Throughout the play, Macbeth changes from a noble man to a merciless tyrant thirsting for power, due to the influences of those around him. From the overt sway of the Three Witches’ supernatural precognition of the future, to the subtle persuation of Lady Macbeth, his honorable disposition is slowly corrupted to that of a barbarous dictator, keen only on maintaining and progressing his power. By the second half of the play, his paranoia is so deeply ingrained that he seeks to distance himself from anyone who could threaten his reign – even those he once held in high regard.
At the beginning of the play (Act I Scene II), the Sergeant, fresh from the frontlines of battle with the Norweyans, is explaining the situation of the war to Duncan. He recreates a fanciful depiction of the onslaught, describing the unsurpassed exploits of Macbeth, who tore his way through battle, only to finish it by slaughtering the rebel Macdonwald, and decorating the armaments of his troops with his head. “For Brave Macbeth – well he deserves that name -,” the Sergeant says, describing Macbeth as a brave soldier, well deserving of his title. “Disdaining fortune, with his brandished steel, which smoked with bloody execution,” he continues, portraying Macbeth with his sword, felling all those who stand defiantly before him.
“Like valour’s minion he carved out his passage til he faced the slave; Which never shook hands nor bade farewell to him, Till he unseamed him from the nave to the chaps, and fixed his head upon our battlement.” The Sergeant describes Macbeth as a valorous fighter, who bravely stands before the rebel Macdonwald, never bidding him hello or farewell, before he slices him from the navel to the abdomen, killing him. He then delivers the head to his troops, adorning his armaments with it, signifying the death of the opposing forces leader, and the victory of the battle.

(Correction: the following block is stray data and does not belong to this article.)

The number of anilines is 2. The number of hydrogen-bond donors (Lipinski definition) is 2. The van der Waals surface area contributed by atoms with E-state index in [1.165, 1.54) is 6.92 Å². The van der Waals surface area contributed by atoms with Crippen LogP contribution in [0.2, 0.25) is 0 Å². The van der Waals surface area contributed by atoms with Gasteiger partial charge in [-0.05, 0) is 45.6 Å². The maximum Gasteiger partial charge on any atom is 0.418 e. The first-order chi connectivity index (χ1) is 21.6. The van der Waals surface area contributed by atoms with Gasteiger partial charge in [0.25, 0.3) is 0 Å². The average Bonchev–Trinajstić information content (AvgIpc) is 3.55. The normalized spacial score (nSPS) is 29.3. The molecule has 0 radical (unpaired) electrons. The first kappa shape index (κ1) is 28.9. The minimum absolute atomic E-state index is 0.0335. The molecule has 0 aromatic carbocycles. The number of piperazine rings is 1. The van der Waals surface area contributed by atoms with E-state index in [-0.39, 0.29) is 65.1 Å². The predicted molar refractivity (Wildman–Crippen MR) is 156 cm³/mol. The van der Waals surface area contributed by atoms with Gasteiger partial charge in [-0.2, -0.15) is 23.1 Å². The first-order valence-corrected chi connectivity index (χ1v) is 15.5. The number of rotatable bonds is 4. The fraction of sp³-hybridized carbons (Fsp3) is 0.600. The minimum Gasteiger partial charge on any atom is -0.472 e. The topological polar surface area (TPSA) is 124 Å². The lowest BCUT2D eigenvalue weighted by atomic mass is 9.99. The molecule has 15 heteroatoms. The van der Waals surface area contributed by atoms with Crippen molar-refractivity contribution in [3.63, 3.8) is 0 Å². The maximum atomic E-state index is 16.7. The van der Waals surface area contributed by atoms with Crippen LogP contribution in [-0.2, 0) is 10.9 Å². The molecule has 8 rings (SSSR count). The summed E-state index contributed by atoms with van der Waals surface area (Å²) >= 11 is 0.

Towards the end of the play (Act V Scene V), Macbeth is within his castle, awaiting the arrival of the Macduff’s army. While accompanied by Seyton, he hears the cry of women in his castle. During this scene, the distinct change in Macbeth is overt. When confronted by the cry, he says, “I have almost forgot the taste of fears: The time has been, my senses would have cooled to hear a night shriek; and my fell of hair would at a dismal treatise rouse and stir as life were in it: I have supp’d full with horrors; Direness, familiar to my slaughterous thoughts, cannot once start me.” He is stating that at one point in his life, he would have been awaken and concerned at the sound of a woman’s cry, but because of the time he’s spent ruling by the sword, slaughterous thoughts overtaking his sensitivity, it no longer stirs him.
Immediately after, Macbeth turns to Seyton to ask where the cry came from. Seyton then delivers the unfortunate news that Macbeth’s wife, the Queen, is dead. Just in line with his previous comment, he replies, “She should have died hereafter; There would have been a time for such a word.” If there was grief in his heart, he did not show it, for his words were that of a cold hearted man, saying that if not now, his wife would have succumbed to the inevitability of death at a later point regardless.
From the beginning of the play, the light hearted and valorous Macbeth, a victim of his influences and circumstances, slowly allows himself to be corrupted. By the end, his veins seem full of ice, not even the death of his wife moving him. This is in stark contrast to the Macbeth we see in the beginning of the play, one who could barely sit upon the thought of killing another. However, as time progresses, even the thought of his own demise does not shake him, and he bravely meets his death, now branded a usurper, at the hands of Macduff.